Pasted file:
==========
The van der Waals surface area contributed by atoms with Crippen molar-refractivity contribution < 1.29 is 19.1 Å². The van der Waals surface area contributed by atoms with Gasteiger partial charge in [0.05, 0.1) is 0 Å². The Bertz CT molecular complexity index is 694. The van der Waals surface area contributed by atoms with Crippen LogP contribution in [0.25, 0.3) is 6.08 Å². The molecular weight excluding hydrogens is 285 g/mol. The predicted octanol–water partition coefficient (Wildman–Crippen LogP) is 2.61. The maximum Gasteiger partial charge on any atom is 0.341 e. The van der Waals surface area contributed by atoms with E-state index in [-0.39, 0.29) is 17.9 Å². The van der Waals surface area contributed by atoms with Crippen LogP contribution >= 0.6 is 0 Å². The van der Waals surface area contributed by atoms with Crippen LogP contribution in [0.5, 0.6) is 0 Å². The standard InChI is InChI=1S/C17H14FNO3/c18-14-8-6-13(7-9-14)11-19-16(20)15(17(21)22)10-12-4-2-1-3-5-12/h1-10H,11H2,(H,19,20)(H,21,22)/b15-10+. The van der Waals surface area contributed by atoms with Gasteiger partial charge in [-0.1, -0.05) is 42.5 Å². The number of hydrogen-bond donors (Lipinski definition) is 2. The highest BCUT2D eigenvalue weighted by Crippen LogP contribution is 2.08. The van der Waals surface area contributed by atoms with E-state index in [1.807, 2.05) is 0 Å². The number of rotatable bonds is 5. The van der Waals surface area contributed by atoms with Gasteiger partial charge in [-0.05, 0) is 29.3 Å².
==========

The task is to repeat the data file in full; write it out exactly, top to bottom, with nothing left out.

The van der Waals surface area contributed by atoms with Crippen molar-refractivity contribution < 1.29 is 19.1 Å². The van der Waals surface area contributed by atoms with Gasteiger partial charge in [0.05, 0.1) is 0 Å². The Bertz CT molecular complexity index is 694. The van der Waals surface area contributed by atoms with Crippen LogP contribution in [0.25, 0.3) is 6.08 Å². The molecular weight excluding hydrogens is 285 g/mol. The predicted octanol–water partition coefficient (Wildman–Crippen LogP) is 2.61. The maximum Gasteiger partial charge on any atom is 0.341 e. The van der Waals surface area contributed by atoms with E-state index in [-0.39, 0.29) is 17.9 Å². The van der Waals surface area contributed by atoms with Crippen LogP contribution >= 0.6 is 0 Å². The van der Waals surface area contributed by atoms with Crippen LogP contribution in [0.5, 0.6) is 0 Å². The standard InChI is InChI=1S/C17H14FNO3/c18-14-8-6-13(7-9-14)11-19-16(20)15(17(21)22)10-12-4-2-1-3-5-12/h1-10H,11H2,(H,19,20)(H,21,22)/b15-10+. The van der Waals surface area contributed by atoms with Gasteiger partial charge in [-0.1, -0.05) is 42.5 Å². The number of hydrogen-bond donors (Lipinski definition) is 2. The highest BCUT2D eigenvalue weighted by Crippen LogP contribution is 2.08. The van der Waals surface area contributed by atoms with E-state index in [1.807, 2.05) is 0 Å². The number of rotatable bonds is 5. The van der Waals surface area contributed by atoms with Gasteiger partial charge in [-0.05, 0) is 29.3 Å².